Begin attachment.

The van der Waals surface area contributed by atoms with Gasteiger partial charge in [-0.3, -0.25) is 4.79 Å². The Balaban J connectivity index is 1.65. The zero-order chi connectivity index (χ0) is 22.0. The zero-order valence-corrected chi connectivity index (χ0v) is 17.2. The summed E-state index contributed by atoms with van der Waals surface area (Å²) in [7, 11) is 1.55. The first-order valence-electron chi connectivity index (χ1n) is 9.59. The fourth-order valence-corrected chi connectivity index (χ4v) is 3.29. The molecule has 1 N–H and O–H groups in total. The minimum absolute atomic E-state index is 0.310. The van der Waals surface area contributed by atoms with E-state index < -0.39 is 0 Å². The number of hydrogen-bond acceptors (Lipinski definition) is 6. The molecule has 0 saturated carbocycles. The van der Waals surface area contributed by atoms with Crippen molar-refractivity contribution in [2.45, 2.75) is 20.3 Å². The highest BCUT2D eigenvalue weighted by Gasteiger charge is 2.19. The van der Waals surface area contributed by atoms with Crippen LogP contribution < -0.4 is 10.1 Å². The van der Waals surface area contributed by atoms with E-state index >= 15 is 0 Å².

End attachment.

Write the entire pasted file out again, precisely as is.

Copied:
The van der Waals surface area contributed by atoms with Gasteiger partial charge in [-0.3, -0.25) is 4.79 Å². The Balaban J connectivity index is 1.65. The zero-order chi connectivity index (χ0) is 22.0. The zero-order valence-corrected chi connectivity index (χ0v) is 17.2. The summed E-state index contributed by atoms with van der Waals surface area (Å²) in [7, 11) is 1.55. The first-order valence-electron chi connectivity index (χ1n) is 9.59. The fourth-order valence-corrected chi connectivity index (χ4v) is 3.29. The molecule has 1 N–H and O–H groups in total. The minimum absolute atomic E-state index is 0.310. The van der Waals surface area contributed by atoms with E-state index < -0.39 is 0 Å². The number of hydrogen-bond acceptors (Lipinski definition) is 6. The molecule has 0 saturated carbocycles. The van der Waals surface area contributed by atoms with Crippen molar-refractivity contribution in [2.45, 2.75) is 20.3 Å². The highest BCUT2D eigenvalue weighted by Gasteiger charge is 2.19. The van der Waals surface area contributed by atoms with Crippen LogP contribution < -0.4 is 10.1 Å². The van der Waals surface area contributed by atoms with E-state index >= 15 is 0 Å².